The U.S. average retail price of diesel climbed 2.4 cents to $2.531 as the cost of crude broke past $50 a barrel as expectations rose that supplies would tighten further, experts said.
Diesel now costs 18.3 cents more than it did a year ago, when it was $2.348 a gallon, the Department of Energy said July 31.
Prices for trucking’s main fuel rose in all regions.
It was diesel’s fifth consecutive increase, totaling 6.6 cents.
The U.S. average price for regular gasoline rose 4 cents to $2.352 a gallon. The cost is 19.3 cents more than it was a year ago, DOE's Energy Information Administration said.
Weekly gasoline prices rose in every region, EIA said.
Meanwhile, West Texas Intermediate crude futures on the New York Mercantile Exchange closed at $50.17 per barrel July 31 compared with $46.34 on July 24.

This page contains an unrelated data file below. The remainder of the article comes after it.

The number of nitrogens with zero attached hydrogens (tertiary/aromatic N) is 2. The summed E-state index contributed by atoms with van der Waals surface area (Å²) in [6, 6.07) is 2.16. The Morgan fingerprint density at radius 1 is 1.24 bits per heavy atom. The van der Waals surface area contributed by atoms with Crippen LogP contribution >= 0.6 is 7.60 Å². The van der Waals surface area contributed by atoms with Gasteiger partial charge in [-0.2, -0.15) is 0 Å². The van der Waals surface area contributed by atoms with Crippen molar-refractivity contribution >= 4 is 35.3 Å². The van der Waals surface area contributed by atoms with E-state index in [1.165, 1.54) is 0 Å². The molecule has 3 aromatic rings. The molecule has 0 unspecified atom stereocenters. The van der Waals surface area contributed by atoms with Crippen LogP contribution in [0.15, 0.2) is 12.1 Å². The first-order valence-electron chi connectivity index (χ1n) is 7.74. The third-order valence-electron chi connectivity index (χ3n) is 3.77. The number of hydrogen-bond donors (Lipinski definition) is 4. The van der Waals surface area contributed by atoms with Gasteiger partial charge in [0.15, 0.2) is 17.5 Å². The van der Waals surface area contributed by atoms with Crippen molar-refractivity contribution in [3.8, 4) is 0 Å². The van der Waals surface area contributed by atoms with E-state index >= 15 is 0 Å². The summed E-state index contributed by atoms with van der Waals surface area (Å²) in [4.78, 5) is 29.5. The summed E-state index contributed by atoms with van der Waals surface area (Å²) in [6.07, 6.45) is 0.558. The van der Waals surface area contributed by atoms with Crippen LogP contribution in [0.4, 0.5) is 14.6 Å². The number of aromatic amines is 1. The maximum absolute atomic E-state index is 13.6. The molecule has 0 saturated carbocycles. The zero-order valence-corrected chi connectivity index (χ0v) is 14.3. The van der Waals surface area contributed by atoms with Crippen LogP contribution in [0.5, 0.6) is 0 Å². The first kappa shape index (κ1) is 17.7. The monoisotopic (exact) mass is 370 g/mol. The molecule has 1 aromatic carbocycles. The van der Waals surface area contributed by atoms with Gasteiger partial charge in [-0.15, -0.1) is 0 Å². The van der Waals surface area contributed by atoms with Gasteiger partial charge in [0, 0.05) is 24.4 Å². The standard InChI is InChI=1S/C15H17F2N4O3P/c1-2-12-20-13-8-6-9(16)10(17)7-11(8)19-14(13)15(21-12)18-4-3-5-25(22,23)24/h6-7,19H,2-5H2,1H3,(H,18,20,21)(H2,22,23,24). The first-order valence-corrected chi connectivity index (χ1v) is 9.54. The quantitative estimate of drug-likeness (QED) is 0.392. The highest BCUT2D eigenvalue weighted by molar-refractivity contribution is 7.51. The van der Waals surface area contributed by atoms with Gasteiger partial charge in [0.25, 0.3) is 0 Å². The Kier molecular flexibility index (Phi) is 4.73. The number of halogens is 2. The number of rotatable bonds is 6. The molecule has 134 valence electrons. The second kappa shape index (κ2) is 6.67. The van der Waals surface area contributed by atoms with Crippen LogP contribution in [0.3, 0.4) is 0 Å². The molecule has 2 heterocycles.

It was the first time crude closed above $50 since May 24, when the price was $51.36.
A number of oil-related factors were at play, Bloomberg News recently reported:
• Saudi Arabia, Kuwait and the United Arab Emirates pledged to ship less crude.
• Halliburton Co. said shale explorers are “tapping the brakes.”
• Producers from ConocoPhillips to Statoil ASA slashed spending plans.
• U.S. oil stockpiles [the week of July 21] fell to the lowest since January.
• Russian Energy Minister Alexander Novak said he sees the market rebalancing more quickly in the second half of the year.